Other Australian Flags

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Flag Day Message from John Eales

ANZAC DAY FLAG PROTOCOL

We have been receiving queries about appropriate flag protocol for Anzac Day commemorations - particularly when flying the Australian flag with other flags including the NZ flag. There has also been uncertainty about how and when to fly the flags at half-mast.

Flags are flown at half-mast as a sign of mourning. The half-mast position will depend on the size of the flag and the length of the flagpole. The flag must be lowered to a position recognisably half-mast to avoid the appearance of a flag which has accidentally fallen away from the top of the flagpole. An acceptable position would be when the top of the flag is a third of the distance down from the top of the flagpole. 

In relation to Anzac Day the Australian National Flag (ANF is to be flown at half mast from sunrise until 1200 hours on Anzac Day. However, during individual Anzac Day ceremonies, the ANF is to be half masted and then raised to the peak during the playing of ‘Reveille’ at the conclusion of the service. 

The flag should never be flown at half-mast at night even if it is illuminated. When flying the Australian National Flag with other flags, all flags in the set should be flown at half-mast. The Australian National Flag should be raised first and lowered last.

Flag order of precedence

The Australian National Flag takes precedence in Australia over all other flags when it is flown in company with other flags.

The flag order of precedence is as follows:

  1. ANF,
  2. other nations national flags in alphabetical order, e.g. New Zealand, United Kingdom, and United States,
  3. State flags (NSW, VIC, QLD, SA, WA and TAS),
  4. Territory flags (ACT and NT),
  5. Other flags prescribed by the Flags Act 1953, e.g. Australian Aboriginal Flag and Torres Strait Islander Flag,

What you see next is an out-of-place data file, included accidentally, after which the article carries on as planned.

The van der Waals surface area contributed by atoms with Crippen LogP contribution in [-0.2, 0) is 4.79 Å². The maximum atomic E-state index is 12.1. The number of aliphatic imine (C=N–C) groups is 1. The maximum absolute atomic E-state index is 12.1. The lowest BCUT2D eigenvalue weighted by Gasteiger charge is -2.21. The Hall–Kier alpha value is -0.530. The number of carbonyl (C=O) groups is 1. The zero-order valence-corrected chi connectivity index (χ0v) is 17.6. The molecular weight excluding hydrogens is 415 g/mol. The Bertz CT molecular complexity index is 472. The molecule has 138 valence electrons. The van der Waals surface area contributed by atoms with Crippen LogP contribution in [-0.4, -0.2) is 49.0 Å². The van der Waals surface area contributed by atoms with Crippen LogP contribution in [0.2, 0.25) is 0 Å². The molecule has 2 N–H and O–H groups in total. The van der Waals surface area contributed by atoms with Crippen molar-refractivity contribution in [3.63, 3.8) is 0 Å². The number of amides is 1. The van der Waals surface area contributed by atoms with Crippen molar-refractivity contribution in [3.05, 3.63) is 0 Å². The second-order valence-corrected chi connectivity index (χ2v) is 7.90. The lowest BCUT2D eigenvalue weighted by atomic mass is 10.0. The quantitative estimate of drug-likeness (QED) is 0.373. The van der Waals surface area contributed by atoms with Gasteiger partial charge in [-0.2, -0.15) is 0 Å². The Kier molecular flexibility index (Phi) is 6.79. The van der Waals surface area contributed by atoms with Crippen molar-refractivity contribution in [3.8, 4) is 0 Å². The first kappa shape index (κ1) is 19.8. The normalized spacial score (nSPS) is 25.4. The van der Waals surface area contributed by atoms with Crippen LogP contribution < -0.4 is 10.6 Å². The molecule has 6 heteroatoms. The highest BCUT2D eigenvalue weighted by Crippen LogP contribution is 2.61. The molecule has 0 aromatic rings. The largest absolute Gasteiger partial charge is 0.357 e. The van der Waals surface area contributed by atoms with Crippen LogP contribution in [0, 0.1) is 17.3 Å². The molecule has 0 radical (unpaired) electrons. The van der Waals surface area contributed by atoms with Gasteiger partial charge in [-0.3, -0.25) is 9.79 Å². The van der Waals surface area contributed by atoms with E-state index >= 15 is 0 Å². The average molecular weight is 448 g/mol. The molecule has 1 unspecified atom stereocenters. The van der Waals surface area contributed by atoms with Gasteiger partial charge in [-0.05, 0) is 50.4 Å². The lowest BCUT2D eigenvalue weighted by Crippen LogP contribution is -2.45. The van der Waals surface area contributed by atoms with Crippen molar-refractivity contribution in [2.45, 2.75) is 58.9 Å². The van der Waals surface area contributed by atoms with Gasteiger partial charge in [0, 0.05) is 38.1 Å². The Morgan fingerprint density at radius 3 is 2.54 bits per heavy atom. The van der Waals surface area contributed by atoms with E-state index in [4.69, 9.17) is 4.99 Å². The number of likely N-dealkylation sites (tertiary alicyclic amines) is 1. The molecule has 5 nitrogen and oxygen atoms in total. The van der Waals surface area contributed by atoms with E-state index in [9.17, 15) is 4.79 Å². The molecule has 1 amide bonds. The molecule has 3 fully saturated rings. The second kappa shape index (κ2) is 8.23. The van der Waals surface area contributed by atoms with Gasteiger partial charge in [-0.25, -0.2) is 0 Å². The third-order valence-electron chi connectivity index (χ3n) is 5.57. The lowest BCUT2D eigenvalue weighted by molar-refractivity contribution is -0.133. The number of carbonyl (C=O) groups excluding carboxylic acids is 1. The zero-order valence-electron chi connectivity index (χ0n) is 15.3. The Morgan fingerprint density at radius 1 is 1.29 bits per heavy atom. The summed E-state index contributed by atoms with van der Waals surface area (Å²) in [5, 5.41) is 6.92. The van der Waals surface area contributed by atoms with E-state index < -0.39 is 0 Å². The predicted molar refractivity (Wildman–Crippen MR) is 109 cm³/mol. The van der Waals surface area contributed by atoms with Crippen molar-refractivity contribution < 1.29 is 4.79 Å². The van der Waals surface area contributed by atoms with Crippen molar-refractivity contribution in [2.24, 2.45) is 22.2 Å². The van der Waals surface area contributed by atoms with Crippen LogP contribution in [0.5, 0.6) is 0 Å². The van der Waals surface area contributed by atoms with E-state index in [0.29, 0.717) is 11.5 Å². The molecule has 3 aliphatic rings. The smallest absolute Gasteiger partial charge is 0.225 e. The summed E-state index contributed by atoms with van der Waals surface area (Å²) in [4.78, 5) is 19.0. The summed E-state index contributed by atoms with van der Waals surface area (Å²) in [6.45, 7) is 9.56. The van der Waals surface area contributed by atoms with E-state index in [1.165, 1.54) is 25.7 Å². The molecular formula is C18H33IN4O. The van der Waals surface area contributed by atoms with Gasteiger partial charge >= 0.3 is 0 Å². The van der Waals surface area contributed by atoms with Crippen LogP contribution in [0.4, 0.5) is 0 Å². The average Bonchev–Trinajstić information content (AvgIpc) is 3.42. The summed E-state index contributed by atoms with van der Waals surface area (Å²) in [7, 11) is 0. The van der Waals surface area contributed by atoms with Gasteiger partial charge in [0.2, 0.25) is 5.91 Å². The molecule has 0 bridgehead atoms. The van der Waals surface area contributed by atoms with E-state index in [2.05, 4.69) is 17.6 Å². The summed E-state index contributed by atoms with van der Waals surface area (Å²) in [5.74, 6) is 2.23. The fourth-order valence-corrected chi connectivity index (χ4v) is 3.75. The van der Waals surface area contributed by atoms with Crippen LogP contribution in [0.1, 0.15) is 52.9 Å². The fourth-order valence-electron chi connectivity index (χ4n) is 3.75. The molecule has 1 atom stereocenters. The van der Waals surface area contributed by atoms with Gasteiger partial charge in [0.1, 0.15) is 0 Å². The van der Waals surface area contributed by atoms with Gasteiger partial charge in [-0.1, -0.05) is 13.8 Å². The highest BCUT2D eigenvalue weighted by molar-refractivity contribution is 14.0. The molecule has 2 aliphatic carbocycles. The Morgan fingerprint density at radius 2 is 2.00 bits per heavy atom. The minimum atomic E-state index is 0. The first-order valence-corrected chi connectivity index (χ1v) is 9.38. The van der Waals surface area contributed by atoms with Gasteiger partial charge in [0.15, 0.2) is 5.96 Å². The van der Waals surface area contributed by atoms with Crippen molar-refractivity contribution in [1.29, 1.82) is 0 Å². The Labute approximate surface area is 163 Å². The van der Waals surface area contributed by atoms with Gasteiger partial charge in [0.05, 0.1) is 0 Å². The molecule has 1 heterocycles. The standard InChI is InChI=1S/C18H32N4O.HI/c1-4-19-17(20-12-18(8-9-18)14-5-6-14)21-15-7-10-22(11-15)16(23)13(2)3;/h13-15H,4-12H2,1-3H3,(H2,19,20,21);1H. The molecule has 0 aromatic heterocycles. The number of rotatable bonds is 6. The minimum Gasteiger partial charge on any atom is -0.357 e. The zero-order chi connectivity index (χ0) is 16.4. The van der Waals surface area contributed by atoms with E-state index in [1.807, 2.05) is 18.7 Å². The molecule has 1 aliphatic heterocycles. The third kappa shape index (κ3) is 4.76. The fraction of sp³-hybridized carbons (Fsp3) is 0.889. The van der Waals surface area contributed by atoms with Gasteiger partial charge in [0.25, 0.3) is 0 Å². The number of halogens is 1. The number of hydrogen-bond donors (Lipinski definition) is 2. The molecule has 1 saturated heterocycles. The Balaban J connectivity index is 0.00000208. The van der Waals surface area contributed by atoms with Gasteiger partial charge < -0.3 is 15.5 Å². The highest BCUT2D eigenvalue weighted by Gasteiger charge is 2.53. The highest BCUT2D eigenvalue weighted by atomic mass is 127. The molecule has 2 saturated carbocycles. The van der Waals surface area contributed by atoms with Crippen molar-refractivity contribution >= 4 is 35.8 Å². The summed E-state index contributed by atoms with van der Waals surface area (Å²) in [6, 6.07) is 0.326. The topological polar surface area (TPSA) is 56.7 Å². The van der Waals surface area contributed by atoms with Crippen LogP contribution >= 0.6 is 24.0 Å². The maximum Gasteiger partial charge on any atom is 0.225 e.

6. Australian Defence Force Ensign (ADFE),
  7. Australian White Ensign (AWE),
  8. Royal Australian Air Force Ensign (RAAF Ensign), and
  9. Merchant Marine. 

 

 In the absence of a flag or flags higher in the order, a flag shall follow the flag being flown that is higher in the order.

The order of precedence does not require that a flag listed in the order must be flown in company with other flags in the order. 

Acknowledgement: Department of Prime Minister & Cabinet, Department of Defence.

 
HOW TO FLY THE AUSTRALIAN FLAG

For information about flag protocol and etiquette,
 look under the "How To Fly the Flag" tab on this site.
Suppliers of Australian-made flags are listed at  
http://www.flagsaustralia.com.au/Retailers.html
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To buy flags for your flagpole email us at This e-mail address is being protected from spam bots, you need JavaScript enabled to view it .
The Australian National Flag
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 Click each section of the flag to view further details.

Flag History Timeline

Click a specific section on the timeline below to view further flag details for that era.

 1901-1919  1920-1939 1940-1959
1960-1979
1980-1999
2000-2019
 

NZ VOTES TO KEEP FLAG

A convincing majority of Kiwis (56.6% to 43.2%) have affirmed their support for the current flag.

The noisy minority in our country who want to tear down Australia’s flag should take heed of the NZ experience.  It is much easier to denigrate what we have now than it is to come up with an acceptable alternative.

Given that opinion polls show our flag to be more popular than ever, seeking to change it would start an unnecessary debate in Australia that would be very divisive.

Many flags have elements or features in common.  How many Australians would recognise the flag of our most populous and significant neighbour – Indonesia?  Well its flag is identical to that of Monaco, and similar to that of Singapore (apart from the addition of a crescent and stars).

 Fly our Flag with Pride!

 Few Australians know the unique and proud story of our flag –the only national flag to fly over an entire continent, but also the first to be chosen in an open public competition. Following federation in 1901, the new Commonwealth government arranged a competition to choose a flag for the new nation, and entries were submitted from nearly 1% of the population at that time. Five people tied for the honour of designing the Australian flag - Annie Dorrington, Ivor Evans, Leslie Hawkins, Egbert Nuttall, and William Stevens.  The winning design was unveiled on 3 September, which has been officially proclaimed as Australian National Flag Day. 

 

We’re all proud of our country and we can fly our flag to show it!

 

Historical Australian Flags

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